Rep. Luis Gutierrez keeps the low information voters misinformed

I seriously wonder if Mr. Gutierrez knows he is not telling the truth and merely is saying what he hopes is true.  Either way, the truth becomes victim, once again.  Journalists where art thou?

“President Obama, in the last 5 years has deported more people than any other President in the history of the United States.” Luis Gutierrez on George Stephanopoulos’ Sunday show.

Not so, Luis, but you got it out there on the Sunday shows, uncontested by George and unsupported by the facts.

Here are the facts.

…in June 2011, (John Morton, then-director of U.S. Immigration and Customs Enforcement ) ordered ICE agents not to arrest certain broad categories of illegal aliens, including minor criminals, long-time residents, students, parents, caregivers, and a long list of other excepted categories for whom there was otherwise no statutory basis for special treatment.

·  The number of deportations resulting from interior enforcement by ICE declined by 19 percent from 2011 to 2012, and is on track to decline another 22 percent in 2013.

·  In 2012, the year the Obama administration claimed to break enforcement records, more than one-half of removals attributed to ICE were the result of Border Patrol arrests that would never have been counted as a removal in prior years. In 2008, under the Bush administration, only one-third of removals were from Border Patrol arrests.

·  Total deportations in 2011, the latest year for which complete numbers are available, numbered 715,495 – the lowest level since 1973. The highest number of deportations on record was in 2000, under the Clinton administration, when 1,864,343 aliens were deported.

·  When claiming record levels of enforcement, the Obama administration appears to count only removals, which are just one form of deportation, and only a partial measure of enforcement. Beginning in 2011, a shift of some of the routine Border Patrol case load to ICE enabled the administration to count an artificially high number of removals.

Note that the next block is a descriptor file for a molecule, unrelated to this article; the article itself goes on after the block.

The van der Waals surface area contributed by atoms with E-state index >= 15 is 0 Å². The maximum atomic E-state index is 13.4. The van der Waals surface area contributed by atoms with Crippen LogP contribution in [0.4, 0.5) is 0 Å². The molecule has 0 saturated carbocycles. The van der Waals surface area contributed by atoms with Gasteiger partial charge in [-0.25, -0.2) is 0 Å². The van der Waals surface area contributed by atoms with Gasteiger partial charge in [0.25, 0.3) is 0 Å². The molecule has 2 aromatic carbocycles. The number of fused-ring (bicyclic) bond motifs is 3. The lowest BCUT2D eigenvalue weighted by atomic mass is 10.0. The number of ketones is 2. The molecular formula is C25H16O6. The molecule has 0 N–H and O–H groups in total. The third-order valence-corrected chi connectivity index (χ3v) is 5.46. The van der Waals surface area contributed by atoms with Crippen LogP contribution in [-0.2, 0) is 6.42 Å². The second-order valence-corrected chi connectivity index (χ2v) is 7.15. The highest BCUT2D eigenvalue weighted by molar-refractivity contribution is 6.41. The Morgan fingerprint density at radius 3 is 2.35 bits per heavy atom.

·  Homeland Security Investigations (HSI), the division of ICE that is responsible for work site enforcement, combating transnational gangs, overstay enforcement, anti-smuggling and trafficking activity, and busting document and identity theft rings, now contributes very little to immigration enforcement. In 2013 HSI has produced only four percent of ICE deportations, making just a few thousand arrests per year throughout the entire country.

·  ICE is doing less enforcement with more resources. Despite reporting more encounters in 2013 than 2012, ICE agents pursued deportation of 20 percent fewer aliens this year than last.

·  Enforcement activity declined in every ICE field office from 2011 to 2013, with the biggest declines in the Atlanta, Salt Lake City, Washington DC/Virginia, and Houston field offices.

·  Criminal alien arrests declined by 11 percent from 2012 to 2013, despite the completion of the Secure Communities program, which generates more referrals of arrested aliens than ever before. ICE agents took a pass on hundreds of thousands of aliens who were arrested by local authorities in those years.

·  ICE is carrying a case load of 1.8 million aliens who are either in removal proceedings or have already been ordered removed. Less than two percent are in detention, which is the only proven way to ensure departure.

·  As of the end of July 2013 there were 872,000 aliens – nearly half of ICE’s total docket – who had been ordered removed but who had not left the country.

·  The State Department continues to issue tens of thousands of visas annually to citizens of countries that refuse to take back their countrymen who are ordered removed from the United States. Many of these are violent criminals.

Deportation totals have fluctuated over the last 30 years, peaking in 1986, 2000, and 2004. The all-time record year was 2000, the last year of the Clinton administration. In 2011, the most recent year for which all ICE and CBP totals have been reported, deportations numbered 715,495. This was the lowest year since 1973, when 585,351 deportations were effected.